Commit 2334b75f authored by Konrad Rzeszutek Wilk's avatar Konrad Rzeszutek Wilk Committed by Dave Airlie
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drm/ttm: provide dma aware ttm page pool code V9



In TTM world the pages for the graphic drivers are kept in three different
pools: write combined, uncached, and cached (write-back). When the pages
are used by the graphic driver the graphic adapter via its built in MMU
(or AGP) programs these pages in. The programming requires the virtual address
(from the graphic adapter perspective) and the physical address (either System RAM
or the memory on the card) which is obtained using the pci_map_* calls (which does the
virtual to physical - or bus address translation). During the graphic application's
"life" those pages can be shuffled around, swapped out to disk, moved from the
VRAM to System RAM or vice-versa. This all works with the existing TTM pool code
- except when we want to use the software IOTLB (SWIOTLB) code to "map" the physical
addresses to the graphic adapter MMU. We end up programming the bounce buffer's
physical address instead of the TTM pool memory's and get a non-worky driver.
There are two solutions:
1) using the DMA API to allocate pages that are screened by the DMA API, or
2) using the pci_sync_* calls to copy the pages from the bounce-buffer and back.

This patch fixes the issue by allocating pages using the DMA API. The second
is a viable option - but it has performance drawbacks and potential correctness
issues - think of the write cache page being bounced (SWIOTLB->TTM), the
WC is set on the TTM page and the copy from SWIOTLB not making it to the TTM
page until the page has been recycled in the pool (and used by another application).

The bounce buffer does not get activated often - only in cases where we have
a 32-bit capable card and we want to use a page that is allocated above the
4GB limit. The bounce buffer offers the solution of copying the contents
of that 4GB page to an location below 4GB and then back when the operation has been
completed (or vice-versa). This is done by using the 'pci_sync_*' calls.
Note: If you look carefully enough in the existing TTM page pool code you will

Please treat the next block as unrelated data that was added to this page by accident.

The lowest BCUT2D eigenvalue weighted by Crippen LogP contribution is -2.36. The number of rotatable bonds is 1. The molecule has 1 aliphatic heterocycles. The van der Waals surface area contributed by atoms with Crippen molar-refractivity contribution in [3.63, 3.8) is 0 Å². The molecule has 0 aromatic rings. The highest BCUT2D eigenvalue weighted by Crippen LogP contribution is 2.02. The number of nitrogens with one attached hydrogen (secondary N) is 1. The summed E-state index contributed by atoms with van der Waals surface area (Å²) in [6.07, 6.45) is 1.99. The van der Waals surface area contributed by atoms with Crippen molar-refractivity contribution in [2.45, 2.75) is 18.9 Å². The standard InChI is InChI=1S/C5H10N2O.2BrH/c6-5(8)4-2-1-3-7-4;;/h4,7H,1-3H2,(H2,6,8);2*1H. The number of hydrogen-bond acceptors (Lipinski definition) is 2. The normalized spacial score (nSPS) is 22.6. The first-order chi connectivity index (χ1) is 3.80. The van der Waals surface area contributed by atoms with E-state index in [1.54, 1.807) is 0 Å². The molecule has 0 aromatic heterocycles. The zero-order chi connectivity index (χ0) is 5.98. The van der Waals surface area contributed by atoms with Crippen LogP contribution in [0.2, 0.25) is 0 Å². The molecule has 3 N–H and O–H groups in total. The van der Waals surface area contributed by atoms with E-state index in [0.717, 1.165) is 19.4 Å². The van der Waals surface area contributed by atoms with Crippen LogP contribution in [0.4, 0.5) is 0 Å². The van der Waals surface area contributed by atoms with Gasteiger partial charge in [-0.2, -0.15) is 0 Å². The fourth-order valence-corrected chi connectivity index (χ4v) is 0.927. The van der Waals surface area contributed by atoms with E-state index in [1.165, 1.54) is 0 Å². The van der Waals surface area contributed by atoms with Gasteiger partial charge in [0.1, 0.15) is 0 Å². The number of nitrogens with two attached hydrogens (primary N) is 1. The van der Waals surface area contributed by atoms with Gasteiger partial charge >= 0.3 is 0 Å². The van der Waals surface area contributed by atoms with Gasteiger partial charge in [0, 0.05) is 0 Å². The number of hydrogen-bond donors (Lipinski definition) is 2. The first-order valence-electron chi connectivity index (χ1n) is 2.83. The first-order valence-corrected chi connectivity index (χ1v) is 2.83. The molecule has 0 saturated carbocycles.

notice the GFP_DMA32 flag is used  - which should guarantee that the provided page
is under 4GB. It certainly is the case, except this gets ignored in two cases:
 - If user specifies 'swiotlb=force' which bounces _every_ page.
 - If user is using a Xen's PV Linux guest (which uses the SWIOTLB and the
   underlaying PFN's aren't necessarily under 4GB).

To not have this extra copying done the other option is to allocate the pages
using the DMA API so that there is not need to map the page and perform the
expensive 'pci_sync_*' calls.

This DMA API capable TTM pool requires for this the 'struct device' to
properly call the DMA API. It also has to track the virtual and bus address of
the page being handed out in case it ends up being swapped out or de-allocated -
to make sure it is de-allocated using the proper's 'struct device'.

Implementation wise the code keeps two lists: one that is attached to the
'struct device' (via the dev->dma_pools list) and a global one to be used when
the 'struct device' is unavailable (think shrinker code). The global list can
iterate over all of the 'struct device' and its associated dma_pool. The list
in dev->dma_pools can only iterate the device's dma_pool.
                                                            /[struct device_pool]\
        /---------------------------------------------------| dev                |
       /                                            +-------| dma_pool           |
 /-----+------\                                    /        \--------------------/
 |struct device|     /-->[struct dma_pool for WC]</         /[struct device_pool]\
 | dma_pools   +----+                                     /-| dev                |
 |  ...        |    \--->[struct dma_pool for uncached]<-/--| dma_pool           |
 \-----+------/                                         /   \--------------------/
        \----------------------------------------------/